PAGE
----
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**Explanation****Summary of results****Certification results: univariate summary statistics****Certification results: linear regression****Certification results: analysis of variance****Certification results: nonlinear regression**

The National Institute of Standards and Technology (NIST) writes,

In response to industrial concerns about the numerical accuracy of computations from statistical software, the Statistical Engineering and Mathematical and Computational Sciences Divisions of NIST's Information Technology Laboratory are providing datasets with certified values for a variety of statistical methods.

These datasets are known as the NIST StRD—Standard Reference Data.
See the ** NIST StRD web
page** for detailed descriptions of these datasets and tests.

Below are presented the results of running these tests on Stata.

In reporting comparisons, it is popular to report the LRE—the log
relative error. Let *c* represent a calculated result and *t* the
answer supplied by NIST. The formal definition of this comparison is

- LRE = min( 15, -log10(|
*c*-*t*|/*t*) ) if |*t*|!=0 - LRE = min( 15, -log10(|
*c*-*t*|) ) otherwise.

The result of this calculation is then called "Digits of Accuracy" or, more precisely, "Decimal Digits of Accuracy"; it counts the number of digits in common with the true value (higher values are obviously better). Note that LRE cannot exceed 15.

Results were obtained May 2, 2005, running Stata 9 for Linux (console version) on a computer with an AMD Opteron processor and the Fedora Core 2 Linux operating system. Results will differ slightly on other platforms because of compiler and hardware differences; Stata runs the same numerical code on all platforms.

**Univariate summary statistics:**- Stata completed all tests. Means were estimated with never less than 15 digits of accuracy. Standard deviations averaged 13.3 correct digits, ranging from 8.3 to 15 digits. The lag-1 autocorrelation averaged 13.8 correct digits, ranging from 10.7 to 15 digits.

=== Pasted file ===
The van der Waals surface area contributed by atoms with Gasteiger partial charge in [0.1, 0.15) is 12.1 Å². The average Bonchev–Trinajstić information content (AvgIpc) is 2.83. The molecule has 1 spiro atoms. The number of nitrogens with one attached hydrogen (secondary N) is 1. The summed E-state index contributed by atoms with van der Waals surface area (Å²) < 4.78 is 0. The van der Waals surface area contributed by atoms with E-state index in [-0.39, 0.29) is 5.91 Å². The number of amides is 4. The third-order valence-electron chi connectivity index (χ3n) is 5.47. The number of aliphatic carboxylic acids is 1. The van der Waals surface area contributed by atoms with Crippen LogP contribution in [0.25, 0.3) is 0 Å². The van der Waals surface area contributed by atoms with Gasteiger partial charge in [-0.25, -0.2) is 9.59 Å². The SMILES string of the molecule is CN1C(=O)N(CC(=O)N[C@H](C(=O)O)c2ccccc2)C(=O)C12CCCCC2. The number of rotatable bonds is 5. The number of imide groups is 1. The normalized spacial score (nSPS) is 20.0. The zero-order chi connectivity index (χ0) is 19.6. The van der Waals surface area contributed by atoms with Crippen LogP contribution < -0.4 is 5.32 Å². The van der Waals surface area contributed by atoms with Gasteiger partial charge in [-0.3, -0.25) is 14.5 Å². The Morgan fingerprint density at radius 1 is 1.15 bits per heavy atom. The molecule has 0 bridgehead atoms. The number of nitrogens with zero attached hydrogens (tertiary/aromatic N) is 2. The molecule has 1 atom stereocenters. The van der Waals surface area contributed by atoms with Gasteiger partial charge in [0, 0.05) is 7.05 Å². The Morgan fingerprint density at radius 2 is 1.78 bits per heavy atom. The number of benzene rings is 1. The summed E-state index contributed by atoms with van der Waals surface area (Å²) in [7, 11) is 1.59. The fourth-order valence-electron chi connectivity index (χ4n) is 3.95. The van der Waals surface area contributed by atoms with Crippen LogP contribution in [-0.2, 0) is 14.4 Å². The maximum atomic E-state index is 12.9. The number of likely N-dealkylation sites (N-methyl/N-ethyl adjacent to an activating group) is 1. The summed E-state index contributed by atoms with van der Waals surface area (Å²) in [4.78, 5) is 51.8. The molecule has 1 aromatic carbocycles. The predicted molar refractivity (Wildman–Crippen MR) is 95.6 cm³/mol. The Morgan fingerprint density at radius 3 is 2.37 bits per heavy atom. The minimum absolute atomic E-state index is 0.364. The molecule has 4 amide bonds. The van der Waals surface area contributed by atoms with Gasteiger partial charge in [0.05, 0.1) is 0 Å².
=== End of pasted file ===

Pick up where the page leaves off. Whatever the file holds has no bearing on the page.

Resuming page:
**Linear regression:**- Stata completed all tests except one, the Filippelli test.

For the other tests, coefficients averaged 10.2 correct digits and never had fewer than 6.4 correct digits. Standard errors averaged 13.2 correct digits (minimum 10.8), and residuals sums of squares averaged 14.3 correct digits (minimum 12.7).

In the Filippelli test, Stata found two coefficients so collinear that it dropped them from the analysis. Most other statistical software packages have done the same thing, and most authors have interpreted this result as acceptable for this test.

**Analysis of variance:**- Stata completed all tests. The F statistic averaged 12.8 correct digits
and never had fewer than 10.2 correct digits.

The above results include a correction made by us to three of the tests. An error in the construction of these three tests makes ANOVA routines implemented in binary double precision appear less precise than they are. The data, as originally presented, are accurate to only a few digits with the result that F statistics can be calculated only to a few digits. The correction is described below.

**Nonlinear regression:**- Stata completed all tests. Coefficients averaged 7.8 correct digits and never had fewer than 4.7 correct digits. Standard errors averaged 5.8 correct digits and never had fewer than 3.3 correct digits. Residual sums of squares averaged 10.9 correct digits and never had fewer than 3.0 correct digits.

Detailed results for each of the tests are provided below.

Stata Digits of accuracy ----------------------- lag-1 Test Difficulty mean S.D. autocorr. -------------------------------------------------------- PiDigits lower15.0 15.0 14.9log do-file Lottery lower15.0 15.0 15.0log do-file Lew lower15.0 15.0 14.8log do-file Mavro lower15.0 13.1 13.7log do-file Michelson lower15.0 13.8 13.4log do-file NumAcc-1 lower15.0 15.0 15.0log do-file NumAcc-2 average15.0 15.0 15.0log do-file NumAcc-3 average15.0 9.5 11.9log do-file NumAcc-4 higher15.0 8.3 10.7log do-file -------------------------------------------------------- Average15.0 13.3 13.8Minimum15.0 8.3 10.7Maximum15.0 15.0 15.0

Stata Digits of accuracy ----------------------- Test Difficulty Ceof. S.E. RSS ------------------------------------------------------- Norris lower12.8 13.5 13.3log do-file Pontius lower11.5 13.0 12.7log do-file NoInt-1 average14.7 15.0 14.9log do-file NoInt-2 average15.0 15.0 14.7log do-file Filippelli higher no full solution(*) log do-file Longley higher12.1 12.9 13.2log do-file Wampler-1 higher6.9 15.0 15.0log do-file Wampler-2 higher9.7 15.0 15.0log do-file Wampler-3 higher6.5 10.8 14.1log do-file Wampler-4 higher6.5 10.8 15.0log do-file Wampler-5 higher6.4 10.8 15.0log do-file ----------------------------------------------------------- Average10.2 13.2 14.3Minimum6.4 10.8 12.7Maximum15.0 15.0 15.0-----------------------------------------------------------